6:20 pm EDT: The launch was scrubbed at about 15 minutes before liftoff time due to violations of weather constraints. The clouds were starting to clear but not in time for the instantaneous launch window.
The next launch opportunity is on Saturday at 3:22 p.m. EDT (19:22 UTC). Followed by Sunday, May 31 at 3:00 p.m. EDT (19:00 UTC).
2:01 pm EDT: The launch of a SpaceX Falcon 9 with astronauts Bob Behnken and Doug Hurley in a Dragon spacecraft to the International Space Station is set for 4:33 pm (EDT) today at Kennedy Space Center . The weather forecast currently gives a 50% chance of acceptable conditions for liftoff from Pad 39A during the instantaneous launch window. (There are also storms along the US East Coast where the capsule would need to land in an abort.) If they don’t get off the ground today, the next opportunities will be on Saturday and Sunday.
SpaceX and NASA are providing joint continuous coverage of the preparations for the liftoff:
Some other videos of interest:
** SpaceX Demo-2: Watch NASA astronauts launch to space for the first time on Crew Dragon – NASASpaceflight.com
** LIVE only 3 miles away from SpaceX and NASA launching humans to space for the first time! – Everyday Astronaut (Tim Dodd)
** Talking to Elon Musk and Jim Bridenstine about SpaceX’s first crewed launch! – Everyday Astronaut (Tim Dodd)
I had the opportunity to meet up with SpaceX CEO, Founder and Chief Engineer, Elon Musk as well as NASA Administrator, Jim Bridenstine to get their thoughts on this new era of human spaceflight! We spoke in the historic Firing Room 4 at Kennedy Space Center where SpaceX will command the rocket to launch for Demonstration Mission 2 with Bob Behnken and Doug Hurley!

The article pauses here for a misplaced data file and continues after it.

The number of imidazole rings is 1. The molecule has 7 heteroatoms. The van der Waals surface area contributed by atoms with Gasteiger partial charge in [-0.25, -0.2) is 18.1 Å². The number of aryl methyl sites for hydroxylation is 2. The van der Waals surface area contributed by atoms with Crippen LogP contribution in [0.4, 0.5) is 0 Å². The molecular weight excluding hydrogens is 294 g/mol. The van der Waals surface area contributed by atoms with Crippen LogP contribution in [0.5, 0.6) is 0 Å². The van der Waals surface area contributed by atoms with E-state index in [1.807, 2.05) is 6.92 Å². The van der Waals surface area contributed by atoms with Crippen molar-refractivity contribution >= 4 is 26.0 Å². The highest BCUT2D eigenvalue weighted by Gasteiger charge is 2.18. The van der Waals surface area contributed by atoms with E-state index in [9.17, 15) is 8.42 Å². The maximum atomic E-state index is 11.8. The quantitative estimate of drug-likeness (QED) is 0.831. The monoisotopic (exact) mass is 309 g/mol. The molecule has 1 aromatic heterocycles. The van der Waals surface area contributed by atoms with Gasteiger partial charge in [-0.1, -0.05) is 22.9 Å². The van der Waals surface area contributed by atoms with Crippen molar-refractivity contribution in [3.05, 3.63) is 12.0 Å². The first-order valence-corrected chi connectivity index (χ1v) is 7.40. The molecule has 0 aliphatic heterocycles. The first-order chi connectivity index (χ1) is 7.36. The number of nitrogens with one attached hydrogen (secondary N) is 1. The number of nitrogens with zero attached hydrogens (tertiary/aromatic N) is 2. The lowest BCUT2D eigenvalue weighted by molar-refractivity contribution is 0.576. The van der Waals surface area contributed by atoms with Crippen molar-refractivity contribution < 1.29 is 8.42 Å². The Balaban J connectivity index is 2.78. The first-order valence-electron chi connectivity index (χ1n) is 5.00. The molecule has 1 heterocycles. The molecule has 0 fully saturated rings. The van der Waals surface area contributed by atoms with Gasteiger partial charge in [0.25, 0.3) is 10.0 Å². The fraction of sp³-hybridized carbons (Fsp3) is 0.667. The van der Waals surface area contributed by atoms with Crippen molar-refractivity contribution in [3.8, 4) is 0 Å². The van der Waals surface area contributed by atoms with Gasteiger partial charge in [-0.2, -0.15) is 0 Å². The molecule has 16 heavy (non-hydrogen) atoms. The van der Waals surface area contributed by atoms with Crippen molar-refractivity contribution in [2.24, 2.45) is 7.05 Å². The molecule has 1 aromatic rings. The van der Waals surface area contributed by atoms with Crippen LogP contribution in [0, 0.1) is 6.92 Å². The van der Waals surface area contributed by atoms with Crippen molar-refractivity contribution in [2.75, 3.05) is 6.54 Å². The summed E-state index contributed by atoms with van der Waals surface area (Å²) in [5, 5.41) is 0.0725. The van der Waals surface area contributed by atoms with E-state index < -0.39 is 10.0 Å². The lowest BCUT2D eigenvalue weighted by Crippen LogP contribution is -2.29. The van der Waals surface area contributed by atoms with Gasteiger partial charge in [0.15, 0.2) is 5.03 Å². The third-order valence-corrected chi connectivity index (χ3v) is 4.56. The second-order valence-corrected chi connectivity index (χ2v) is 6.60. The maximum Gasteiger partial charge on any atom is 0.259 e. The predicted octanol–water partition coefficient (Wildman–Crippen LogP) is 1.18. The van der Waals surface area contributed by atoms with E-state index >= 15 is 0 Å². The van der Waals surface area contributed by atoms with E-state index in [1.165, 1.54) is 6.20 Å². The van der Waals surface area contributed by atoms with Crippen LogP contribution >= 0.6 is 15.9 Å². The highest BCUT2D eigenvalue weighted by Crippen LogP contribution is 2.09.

** SpaceX Demonstration Mission-1 Highlights – NASA – An uncrewed Dragon was launched to the ISS on March 2, 2019
Demonstration Mission-1 (Demo-1) was an uncrewed flight test designed to demonstrate a new commercial capability developed under NASA’s Commercial Crew Program. The mission began March 2, when the Crew Dragon launched from NASA’s Kennedy Space Center in Florida, and racked up a number of “firsts” in less than a week. First commercially-built and operated American crew spacecraft and rocket to launch from American soil on a mission to the space station. First commercially-built and operated American crew spacecraft to dock with the space station. First autonomous docking of a U.S. spacecraft to the International Space Station. First use of a new, global design standard for the adapters that connect the space station and Crew Dragon, and also will be used for the Orion spacecraft for NASA’s future mission to the Moon. NASA and SpaceX teams gathered in the early morning hours at the company’s headquarters in Hawthorne, California, to follow the spacecraft’s return journey and ocean splashdown.
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